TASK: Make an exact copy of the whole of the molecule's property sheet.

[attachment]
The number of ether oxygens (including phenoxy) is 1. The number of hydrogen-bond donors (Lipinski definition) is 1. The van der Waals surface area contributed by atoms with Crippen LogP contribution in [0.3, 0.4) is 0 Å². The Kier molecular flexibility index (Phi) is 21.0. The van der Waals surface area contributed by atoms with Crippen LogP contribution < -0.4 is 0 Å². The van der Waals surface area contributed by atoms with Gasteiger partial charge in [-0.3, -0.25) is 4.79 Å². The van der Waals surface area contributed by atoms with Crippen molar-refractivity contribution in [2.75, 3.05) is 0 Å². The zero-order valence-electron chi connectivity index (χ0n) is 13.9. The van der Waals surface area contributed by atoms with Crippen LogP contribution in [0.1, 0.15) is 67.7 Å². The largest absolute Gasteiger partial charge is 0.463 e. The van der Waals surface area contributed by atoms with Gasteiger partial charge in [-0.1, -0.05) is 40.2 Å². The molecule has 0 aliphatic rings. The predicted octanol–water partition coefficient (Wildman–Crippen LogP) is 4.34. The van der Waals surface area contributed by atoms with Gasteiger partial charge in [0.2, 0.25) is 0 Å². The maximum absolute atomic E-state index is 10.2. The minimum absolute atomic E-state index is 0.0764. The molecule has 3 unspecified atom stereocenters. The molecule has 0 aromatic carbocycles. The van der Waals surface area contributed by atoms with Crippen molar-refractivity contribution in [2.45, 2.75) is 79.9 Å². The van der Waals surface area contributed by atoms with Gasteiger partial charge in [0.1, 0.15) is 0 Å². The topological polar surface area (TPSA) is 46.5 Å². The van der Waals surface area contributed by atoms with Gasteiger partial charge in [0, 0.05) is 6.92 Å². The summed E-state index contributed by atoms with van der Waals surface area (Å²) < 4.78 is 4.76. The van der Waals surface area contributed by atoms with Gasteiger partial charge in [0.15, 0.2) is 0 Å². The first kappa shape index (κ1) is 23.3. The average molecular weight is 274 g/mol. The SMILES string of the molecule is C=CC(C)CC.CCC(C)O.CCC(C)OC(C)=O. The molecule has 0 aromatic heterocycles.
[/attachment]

The number of ether oxygens (including phenoxy) is 1. The number of hydrogen-bond donors (Lipinski definition) is 1. The van der Waals surface area contributed by atoms with Crippen LogP contribution in [0.3, 0.4) is 0 Å². The Kier molecular flexibility index (Phi) is 21.0. The van der Waals surface area contributed by atoms with Crippen LogP contribution < -0.4 is 0 Å². The van der Waals surface area contributed by atoms with Gasteiger partial charge in [-0.3, -0.25) is 4.79 Å². The van der Waals surface area contributed by atoms with Crippen molar-refractivity contribution in [2.75, 3.05) is 0 Å². The zero-order valence-electron chi connectivity index (χ0n) is 13.9. The van der Waals surface area contributed by atoms with Crippen LogP contribution in [0.1, 0.15) is 67.7 Å². The largest absolute Gasteiger partial charge is 0.463 e. The van der Waals surface area contributed by atoms with Gasteiger partial charge in [-0.1, -0.05) is 40.2 Å². The molecule has 0 aliphatic rings. The predicted octanol–water partition coefficient (Wildman–Crippen LogP) is 4.34. The van der Waals surface area contributed by atoms with Gasteiger partial charge in [0.2, 0.25) is 0 Å². The maximum absolute atomic E-state index is 10.2. The minimum absolute atomic E-state index is 0.0764. The molecule has 3 unspecified atom stereocenters. The molecule has 0 aromatic carbocycles. The van der Waals surface area contributed by atoms with Crippen molar-refractivity contribution in [2.45, 2.75) is 79.9 Å². The van der Waals surface area contributed by atoms with Gasteiger partial charge in [0.1, 0.15) is 0 Å². The topological polar surface area (TPSA) is 46.5 Å². The van der Waals surface area contributed by atoms with Gasteiger partial charge in [0, 0.05) is 6.92 Å². The summed E-state index contributed by atoms with van der Waals surface area (Å²) < 4.78 is 4.76. The van der Waals surface area contributed by atoms with Gasteiger partial charge in [0.15, 0.2) is 0 Å². The first kappa shape index (κ1) is 23.3. The average molecular weight is 274 g/mol. The SMILES string of the molecule is C=CC(C)CC.CCC(C)O.CCC(C)OC(C)=O. The molecule has 0 aromatic heterocycles.